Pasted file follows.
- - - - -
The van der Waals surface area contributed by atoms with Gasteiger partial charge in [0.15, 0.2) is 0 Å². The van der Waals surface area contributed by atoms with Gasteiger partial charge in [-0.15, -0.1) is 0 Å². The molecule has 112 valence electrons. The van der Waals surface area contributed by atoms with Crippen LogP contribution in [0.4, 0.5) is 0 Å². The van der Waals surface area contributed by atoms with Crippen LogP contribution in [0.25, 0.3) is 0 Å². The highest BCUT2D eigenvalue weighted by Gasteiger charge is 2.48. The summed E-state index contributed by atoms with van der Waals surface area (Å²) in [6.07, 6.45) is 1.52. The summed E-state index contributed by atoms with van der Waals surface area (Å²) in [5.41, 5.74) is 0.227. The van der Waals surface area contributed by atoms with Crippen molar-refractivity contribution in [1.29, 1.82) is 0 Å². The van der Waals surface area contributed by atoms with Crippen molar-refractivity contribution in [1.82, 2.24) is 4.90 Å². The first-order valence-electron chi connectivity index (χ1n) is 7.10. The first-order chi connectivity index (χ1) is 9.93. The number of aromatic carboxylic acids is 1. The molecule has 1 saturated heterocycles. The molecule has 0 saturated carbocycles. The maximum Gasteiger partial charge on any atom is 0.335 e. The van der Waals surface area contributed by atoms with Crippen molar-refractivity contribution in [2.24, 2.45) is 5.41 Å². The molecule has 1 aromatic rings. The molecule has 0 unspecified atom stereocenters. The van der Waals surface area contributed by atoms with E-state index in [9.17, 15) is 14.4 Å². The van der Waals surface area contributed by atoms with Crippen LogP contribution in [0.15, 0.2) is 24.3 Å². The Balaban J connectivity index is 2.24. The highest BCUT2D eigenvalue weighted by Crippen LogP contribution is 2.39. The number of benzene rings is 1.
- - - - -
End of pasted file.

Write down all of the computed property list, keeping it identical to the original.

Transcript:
The van der Waals surface area contributed by atoms with Gasteiger partial charge in [0.15, 0.2) is 0 Å². The van der Waals surface area contributed by atoms with Gasteiger partial charge in [-0.15, -0.1) is 0 Å². The molecule has 112 valence electrons. The van der Waals surface area contributed by atoms with Crippen LogP contribution in [0.4, 0.5) is 0 Å². The van der Waals surface area contributed by atoms with Crippen LogP contribution in [0.25, 0.3) is 0 Å². The highest BCUT2D eigenvalue weighted by Gasteiger charge is 2.48. The summed E-state index contributed by atoms with van der Waals surface area (Å²) in [6.07, 6.45) is 1.52. The summed E-state index contributed by atoms with van der Waals surface area (Å²) in [5.41, 5.74) is 0.227. The van der Waals surface area contributed by atoms with Crippen molar-refractivity contribution in [1.29, 1.82) is 0 Å². The van der Waals surface area contributed by atoms with Crippen molar-refractivity contribution in [1.82, 2.24) is 4.90 Å². The first-order valence-electron chi connectivity index (χ1n) is 7.10. The first-order chi connectivity index (χ1) is 9.93. The number of aromatic carboxylic acids is 1. The molecule has 1 saturated heterocycles. The molecule has 0 saturated carbocycles. The maximum Gasteiger partial charge on any atom is 0.335 e. The van der Waals surface area contributed by atoms with Crippen molar-refractivity contribution in [2.24, 2.45) is 5.41 Å². The molecule has 1 aromatic rings. The molecule has 0 unspecified atom stereocenters. The van der Waals surface area contributed by atoms with E-state index in [9.17, 15) is 14.4 Å². The van der Waals surface area contributed by atoms with Crippen LogP contribution in [0.15, 0.2) is 24.3 Å². The Balaban J connectivity index is 2.24. The highest BCUT2D eigenvalue weighted by Crippen LogP contribution is 2.39. The number of benzene rings is 1.